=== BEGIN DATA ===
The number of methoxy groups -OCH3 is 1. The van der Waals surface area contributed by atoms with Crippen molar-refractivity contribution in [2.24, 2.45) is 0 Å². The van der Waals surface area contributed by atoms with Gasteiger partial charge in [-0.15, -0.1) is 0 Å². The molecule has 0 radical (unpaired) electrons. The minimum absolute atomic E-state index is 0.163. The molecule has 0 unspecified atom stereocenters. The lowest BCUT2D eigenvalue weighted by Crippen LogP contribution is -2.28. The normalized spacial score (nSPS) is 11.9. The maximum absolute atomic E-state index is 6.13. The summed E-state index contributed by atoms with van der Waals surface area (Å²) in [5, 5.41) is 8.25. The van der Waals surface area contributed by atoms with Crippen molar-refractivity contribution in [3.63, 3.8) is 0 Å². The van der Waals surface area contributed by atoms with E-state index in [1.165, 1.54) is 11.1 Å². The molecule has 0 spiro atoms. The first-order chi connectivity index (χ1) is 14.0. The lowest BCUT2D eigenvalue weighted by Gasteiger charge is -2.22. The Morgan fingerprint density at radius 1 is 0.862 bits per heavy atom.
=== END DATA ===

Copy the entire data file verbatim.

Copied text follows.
The number of methoxy groups -OCH3 is 1. The van der Waals surface area contributed by atoms with Crippen molar-refractivity contribution in [2.24, 2.45) is 0 Å². The van der Waals surface area contributed by atoms with Gasteiger partial charge in [-0.15, -0.1) is 0 Å². The molecule has 0 radical (unpaired) electrons. The minimum absolute atomic E-state index is 0.163. The molecule has 0 unspecified atom stereocenters. The lowest BCUT2D eigenvalue weighted by Crippen LogP contribution is -2.28. The normalized spacial score (nSPS) is 11.9. The maximum absolute atomic E-state index is 6.13. The summed E-state index contributed by atoms with van der Waals surface area (Å²) in [5, 5.41) is 8.25. The van der Waals surface area contributed by atoms with Crippen molar-refractivity contribution in [3.63, 3.8) is 0 Å². The van der Waals surface area contributed by atoms with E-state index in [1.165, 1.54) is 11.1 Å². The molecule has 0 spiro atoms. The first-order chi connectivity index (χ1) is 14.0. The lowest BCUT2D eigenvalue weighted by Gasteiger charge is -2.22. The Morgan fingerprint density at radius 1 is 0.862 bits per heavy atom.